Salt Lake City is poised to pick teams to develop a Broadway-style theater on Main Street and overhaul low-income housing tenements on State Street.

City officials also are pondering a lease agreement for the unoccupied Rio Grande Hotel, a longtime low-income housing haven at 428 W. 300 South.

The Redevelopment Agency, which owns each of the housing properties, may sign contracts with the developers today.

The Broadway playhouse group includes internationally renowned Moshe Safdie and Associates. Safdie designed downtown's award-winning Main Library.

Funding for Mayor Ralph Becker's proposed $80 million, 2,500-seat theater has yet to be secured.

The LaPorte Group, the design team for the State Street properties between 235 South and 257 South, would look at tax credits and grants to erect low-income studios, specialty shops, cafes and a restored Rex Theater.

RDA staffers recommend Garfield Traub Swisher Development and Hamilton Partners for the Broadway-class theater project between 100 South and 200 South and Main and Regent streets. The property is owned by development arms of the LDS Church.

The team, responsible for the Durham (N.C.) Performing Arts Center and selected over Hines Interests, would be given a six-month window to complete the purchase and present a plan. If formally approved, the group would use Okland Construction as the contractor and Salt Lake City's VCBO Architecture, in partnership with Safdie, for the design.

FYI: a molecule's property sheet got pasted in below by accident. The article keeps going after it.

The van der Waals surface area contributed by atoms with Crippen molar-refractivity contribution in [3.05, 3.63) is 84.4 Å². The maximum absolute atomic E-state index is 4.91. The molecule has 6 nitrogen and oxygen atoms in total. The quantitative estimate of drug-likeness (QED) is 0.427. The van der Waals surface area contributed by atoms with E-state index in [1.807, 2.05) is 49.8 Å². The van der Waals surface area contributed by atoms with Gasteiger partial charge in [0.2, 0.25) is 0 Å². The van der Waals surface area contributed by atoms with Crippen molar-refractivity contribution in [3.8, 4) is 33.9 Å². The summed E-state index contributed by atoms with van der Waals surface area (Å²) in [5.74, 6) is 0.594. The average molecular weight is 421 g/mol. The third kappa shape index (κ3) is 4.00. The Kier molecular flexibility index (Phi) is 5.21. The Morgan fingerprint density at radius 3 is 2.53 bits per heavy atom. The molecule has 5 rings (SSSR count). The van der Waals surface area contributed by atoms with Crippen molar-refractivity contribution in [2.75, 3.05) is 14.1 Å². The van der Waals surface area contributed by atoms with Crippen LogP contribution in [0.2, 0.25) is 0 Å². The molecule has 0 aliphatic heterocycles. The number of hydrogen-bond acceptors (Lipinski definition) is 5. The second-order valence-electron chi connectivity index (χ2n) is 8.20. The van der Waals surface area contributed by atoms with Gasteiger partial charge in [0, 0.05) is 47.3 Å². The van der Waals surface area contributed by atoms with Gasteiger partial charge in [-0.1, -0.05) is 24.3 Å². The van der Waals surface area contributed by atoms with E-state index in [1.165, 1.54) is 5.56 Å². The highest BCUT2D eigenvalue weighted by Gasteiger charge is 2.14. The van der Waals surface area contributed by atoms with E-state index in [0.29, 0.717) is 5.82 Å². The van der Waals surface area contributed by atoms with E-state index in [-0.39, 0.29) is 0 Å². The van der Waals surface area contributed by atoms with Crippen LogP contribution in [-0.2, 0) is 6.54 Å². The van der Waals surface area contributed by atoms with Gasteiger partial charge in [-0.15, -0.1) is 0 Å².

After six initial sites for the theater were considered, capital leaders chose the former Newspaper Agency Corp. building as the "ideal location."

For its part, LaPorte proposes to demolish the properties at 235 South and 241 South and replace them with a new, seven-story building. It would feature commercial on the first two floors, an atrium connecting to the rear alleys, and restoration of the historic Cramer House to the east, possibly into a restaurant. Besides two levels of underground parking, the plan calls for 36 units above a series of shops that "would target higher-income residents of the downtown area."

Just to the south, the tenements would be restored, complete with 78 low-income studios and a refurbished Rex Theater. LaPorte, which did a similar renovation with the Stratford Apartments in 2007, has contacted the Children's Theatre and Salt Lake Film Center about leasing the Rex. Both buildings would be seismically ungraded and meet "green" building standards.

What's next

Salt Lake City's Redevelopment Agency Board, which doubles as the City Council, will consider these projects today at City Hall, 451 S. State. The meeting begins at 3 p.m.